Legacy of a Master

Barbizon Landscape By Jean Baptiste Corot
Jean-Baptiste-Camille Corot's “Barbizon Landscape” depicts the environs of the Forest of Fontainebleau, about 35 miles from Paris.


The artist stares at the small, bare canvas perched upon the easel in front of him. Then he looks beyond it, out to the meadows, the rolling hills and the stretch of water with its lone boat. He looks up at the elegant forms of the trees, their leaves appearing gray-green against a clouded sky. It is a scene characteristic of the French countryside the artist knows and loves. He turns his gaze back to the white canvas and thinks about how to convey the natural beauty that he sees through the painting he is beginning to imagine.

More than 150 years later, the painting is brought to an art gallery in Vero Beach. The artist had completed it, turning the white canvas into a fully realized landscape, and had continued to enjoy a successful career that would have a notable influence upon art history. His name was Jean-Baptiste-Camille Corot. Not only was he one of the major French artists of the 19th century, but when he was at the peak of his renown, he proved to be a mentor and an inspiration to a group of younger artists who would become known as the impressionists. Claude Monet said of him, “There is only one master here — Corot.” This is the master whose painting found its way to the J. M. Stringer Gallery in Vero Beach this year.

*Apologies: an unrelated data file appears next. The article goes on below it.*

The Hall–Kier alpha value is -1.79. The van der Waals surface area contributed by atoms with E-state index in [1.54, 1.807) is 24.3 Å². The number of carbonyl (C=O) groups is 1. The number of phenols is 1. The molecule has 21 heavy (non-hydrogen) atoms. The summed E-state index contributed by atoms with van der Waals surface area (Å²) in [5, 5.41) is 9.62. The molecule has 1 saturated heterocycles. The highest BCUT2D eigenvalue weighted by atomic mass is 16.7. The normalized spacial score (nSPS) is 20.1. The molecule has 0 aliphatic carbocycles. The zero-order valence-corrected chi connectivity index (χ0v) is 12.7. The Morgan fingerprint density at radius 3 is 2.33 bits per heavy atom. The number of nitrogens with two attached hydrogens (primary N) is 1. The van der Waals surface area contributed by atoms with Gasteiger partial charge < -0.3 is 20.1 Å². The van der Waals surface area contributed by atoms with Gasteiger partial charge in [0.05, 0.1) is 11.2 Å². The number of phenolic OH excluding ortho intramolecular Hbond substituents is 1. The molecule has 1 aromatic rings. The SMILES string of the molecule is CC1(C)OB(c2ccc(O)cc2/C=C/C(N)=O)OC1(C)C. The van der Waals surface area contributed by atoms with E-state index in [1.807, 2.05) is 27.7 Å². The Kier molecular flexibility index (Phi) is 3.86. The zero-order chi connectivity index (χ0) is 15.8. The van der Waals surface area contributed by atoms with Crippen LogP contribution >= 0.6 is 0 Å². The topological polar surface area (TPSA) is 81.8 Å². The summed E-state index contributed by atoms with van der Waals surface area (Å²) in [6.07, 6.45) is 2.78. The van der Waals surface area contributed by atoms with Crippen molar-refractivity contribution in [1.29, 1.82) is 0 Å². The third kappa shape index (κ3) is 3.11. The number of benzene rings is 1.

The beauty of nature was Corot’s inspiration, and immersion in a natural environment was central to his process. He would work en plein air when creating a composition, doing extensive drawings and even oil studies based upon what he saw as he explored the countryside. The work might be finished in the studio, perhaps during the autumn and winter months when the weather made outdoor expeditions undesirable. 

In addition to the French countryside, the Paris-born artist also found inspiration in the landscapes of Italy. At first, Corot’s travels in Italy were part of his artistic training; in the early 18th century, any aspiring artist was expected to be well acquainted with both the history and scenery of the classical Mediterranean world.

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